Originally appeared on Left Standing Up. Republished here with permission.
Ten minutes. I was hitting the 10-minute mark of just standing in front of the freezers, seemingly debating whether to buy a quart or a gallon of milk. Or perhaps unsure of which kind I wanted. Skim or whole? Maybe 2%? I had a pensive look on my face.
It’s the look I get when I’m frozen inside. Generally from shock. Often from fear. Almost always after a harrowing experience that’s left me momentarily paralyzed.
My allergies had been just horrific, but I’d decided to brave the run across the street to the little bodega anyway because I’d been out of dishwasher soap and milk and coffee filters for three days. As I walked up the steps to the entrance, two men walked out. Because I’m a woman who’s been trained by society not to look strange men in the eye when its dark out and they look potentially threatening, I didn’t. But they stopped in the doorway and came up close to me, speaking far louder than was necessary. “Whoa mama, look at those tits.” “Daaaaamn. Naw like really dog, daaaaaaamn.” One started masturbating and pushed up close to my face as I stared at the ground, trying to navigate around them. He rubbed himself and licked his lips as he undressed me with his eyes and loudly proclaimed what he’d do to me.
“Guys, stop it.” I said in my tired, exasperated, and slightly pissed off voice.
Hollering back is something I’ve been doing lately, but only from afar. To those men who—in broad daylight—yell at me as I pass by on the sidewalk. From a fairly safe distance I might add. When others are around.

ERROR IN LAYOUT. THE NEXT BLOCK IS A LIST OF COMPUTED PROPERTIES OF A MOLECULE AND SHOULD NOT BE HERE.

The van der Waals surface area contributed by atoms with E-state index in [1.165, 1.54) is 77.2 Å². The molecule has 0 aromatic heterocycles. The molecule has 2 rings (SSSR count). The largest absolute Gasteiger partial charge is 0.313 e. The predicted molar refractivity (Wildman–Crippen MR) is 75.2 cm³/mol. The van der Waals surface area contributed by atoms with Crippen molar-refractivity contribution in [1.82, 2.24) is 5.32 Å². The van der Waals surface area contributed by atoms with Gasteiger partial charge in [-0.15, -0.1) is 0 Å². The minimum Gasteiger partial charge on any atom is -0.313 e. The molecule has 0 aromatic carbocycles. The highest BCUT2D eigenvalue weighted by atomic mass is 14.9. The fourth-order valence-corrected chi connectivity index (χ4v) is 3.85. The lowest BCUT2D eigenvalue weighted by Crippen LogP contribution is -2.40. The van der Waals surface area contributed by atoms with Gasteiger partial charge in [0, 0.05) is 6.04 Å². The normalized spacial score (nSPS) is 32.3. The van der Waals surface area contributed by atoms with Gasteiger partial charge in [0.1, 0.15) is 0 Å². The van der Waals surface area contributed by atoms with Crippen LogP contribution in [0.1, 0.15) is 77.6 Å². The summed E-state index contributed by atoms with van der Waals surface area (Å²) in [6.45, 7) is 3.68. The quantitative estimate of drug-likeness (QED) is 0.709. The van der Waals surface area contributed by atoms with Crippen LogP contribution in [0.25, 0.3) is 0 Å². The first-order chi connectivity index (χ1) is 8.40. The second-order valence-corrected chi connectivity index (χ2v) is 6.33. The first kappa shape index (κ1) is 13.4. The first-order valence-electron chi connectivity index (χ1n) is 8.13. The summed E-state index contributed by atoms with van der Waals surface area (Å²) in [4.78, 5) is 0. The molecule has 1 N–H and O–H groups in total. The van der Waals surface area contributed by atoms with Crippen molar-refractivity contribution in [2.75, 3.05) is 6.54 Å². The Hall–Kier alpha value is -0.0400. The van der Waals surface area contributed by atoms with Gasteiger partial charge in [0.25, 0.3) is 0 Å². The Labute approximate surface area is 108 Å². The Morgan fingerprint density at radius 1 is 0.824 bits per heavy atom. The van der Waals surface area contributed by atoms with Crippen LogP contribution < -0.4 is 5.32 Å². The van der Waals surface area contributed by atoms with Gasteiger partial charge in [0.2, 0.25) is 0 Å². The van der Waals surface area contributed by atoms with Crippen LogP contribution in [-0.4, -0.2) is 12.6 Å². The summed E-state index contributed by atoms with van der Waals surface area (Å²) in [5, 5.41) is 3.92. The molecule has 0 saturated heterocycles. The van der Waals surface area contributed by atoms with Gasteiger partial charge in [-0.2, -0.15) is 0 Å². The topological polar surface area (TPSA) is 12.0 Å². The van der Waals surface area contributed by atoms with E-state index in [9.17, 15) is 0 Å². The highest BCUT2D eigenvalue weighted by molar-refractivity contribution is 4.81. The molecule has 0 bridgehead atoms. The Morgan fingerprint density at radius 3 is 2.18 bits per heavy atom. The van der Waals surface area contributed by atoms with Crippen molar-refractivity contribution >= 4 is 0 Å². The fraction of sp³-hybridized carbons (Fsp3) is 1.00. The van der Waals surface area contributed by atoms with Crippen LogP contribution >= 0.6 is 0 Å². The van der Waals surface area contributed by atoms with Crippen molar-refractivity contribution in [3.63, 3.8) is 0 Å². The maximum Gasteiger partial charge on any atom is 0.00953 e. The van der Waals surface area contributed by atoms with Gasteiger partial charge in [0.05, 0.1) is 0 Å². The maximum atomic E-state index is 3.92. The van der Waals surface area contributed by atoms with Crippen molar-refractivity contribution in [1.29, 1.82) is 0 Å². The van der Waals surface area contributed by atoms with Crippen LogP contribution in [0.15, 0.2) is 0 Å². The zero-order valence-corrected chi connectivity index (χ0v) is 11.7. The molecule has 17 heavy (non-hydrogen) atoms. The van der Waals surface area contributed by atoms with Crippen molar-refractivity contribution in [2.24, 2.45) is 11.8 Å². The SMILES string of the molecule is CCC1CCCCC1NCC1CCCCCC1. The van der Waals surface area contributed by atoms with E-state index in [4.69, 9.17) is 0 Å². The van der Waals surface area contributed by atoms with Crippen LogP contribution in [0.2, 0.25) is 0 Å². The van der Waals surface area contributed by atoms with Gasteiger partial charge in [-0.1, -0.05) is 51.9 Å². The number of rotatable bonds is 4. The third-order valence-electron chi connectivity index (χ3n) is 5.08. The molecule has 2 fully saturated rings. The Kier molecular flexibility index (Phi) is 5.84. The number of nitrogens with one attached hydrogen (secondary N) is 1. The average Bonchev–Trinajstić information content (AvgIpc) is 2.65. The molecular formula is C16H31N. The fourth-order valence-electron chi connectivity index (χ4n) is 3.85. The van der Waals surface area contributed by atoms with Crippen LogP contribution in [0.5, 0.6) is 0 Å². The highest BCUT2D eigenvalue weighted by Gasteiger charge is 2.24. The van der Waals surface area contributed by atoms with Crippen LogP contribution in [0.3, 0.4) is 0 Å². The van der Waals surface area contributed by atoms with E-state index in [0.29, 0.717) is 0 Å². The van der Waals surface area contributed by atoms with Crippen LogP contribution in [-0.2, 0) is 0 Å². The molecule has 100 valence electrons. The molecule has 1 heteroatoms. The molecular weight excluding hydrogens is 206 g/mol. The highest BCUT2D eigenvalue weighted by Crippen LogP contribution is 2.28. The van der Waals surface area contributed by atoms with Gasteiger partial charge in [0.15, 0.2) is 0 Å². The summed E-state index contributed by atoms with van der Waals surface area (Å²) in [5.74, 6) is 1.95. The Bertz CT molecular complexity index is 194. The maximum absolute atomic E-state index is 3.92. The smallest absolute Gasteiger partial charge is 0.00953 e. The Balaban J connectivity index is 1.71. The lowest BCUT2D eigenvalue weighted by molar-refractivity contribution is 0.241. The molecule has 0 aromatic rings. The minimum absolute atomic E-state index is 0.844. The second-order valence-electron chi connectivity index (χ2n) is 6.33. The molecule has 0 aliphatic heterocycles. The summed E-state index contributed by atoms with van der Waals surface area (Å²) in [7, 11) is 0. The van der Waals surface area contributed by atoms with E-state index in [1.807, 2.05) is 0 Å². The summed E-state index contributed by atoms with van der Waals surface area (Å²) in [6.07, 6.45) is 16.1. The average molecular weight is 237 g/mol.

Never before have I fought back—even verbally—to men (plural) who’ve gotten up in my face and harassed me so loudly so late at night in utter isolation.
They were pissed. One pushed me into the doorframe as I tried to pass. Both started screaming at me: “You f—ing ugly a– b—-!!” “Who the f— you think you are?!” “You’ll take it and like it!!”
I got into the store as I heard them trample down the stairs, still yelling obscenities at me. Nonchalantly, I went straight for second aisle, grabbed the soap, and moved to the next aisle.
Where I froze up completely.
And where I now found myself with a slightly pensive, mostly blank expression on my face, just staring. It wasn’t that I couldn’t decide between a quart and a gallon, or whole or skim. It was that I couldn’t remember what I was looking for. It was that I was paralyzed with fear. After a minute the thoughts flowed, and they only made me more petrified.
They had screamed awfully loudly at me. What if they were waiting for me outside? What if they jumped me from behind the stairs as I came down? I’m carrying my house keys and my wallet—my wallet with my ID, which clearly says I live exactly across the street. What if they simply walked up behind me with a knife or a gun and forced me to open my front door for them? What then?
I didn’t have my phone so I couldn’t call or text anyone. The store owner had gone to the back room and wasn’t someone I’d have sought help from anyway. Minutes ticked by and still I stood and stared at the fridge. What was I doing there? Why had I come to the store in the first place? How long should I stay?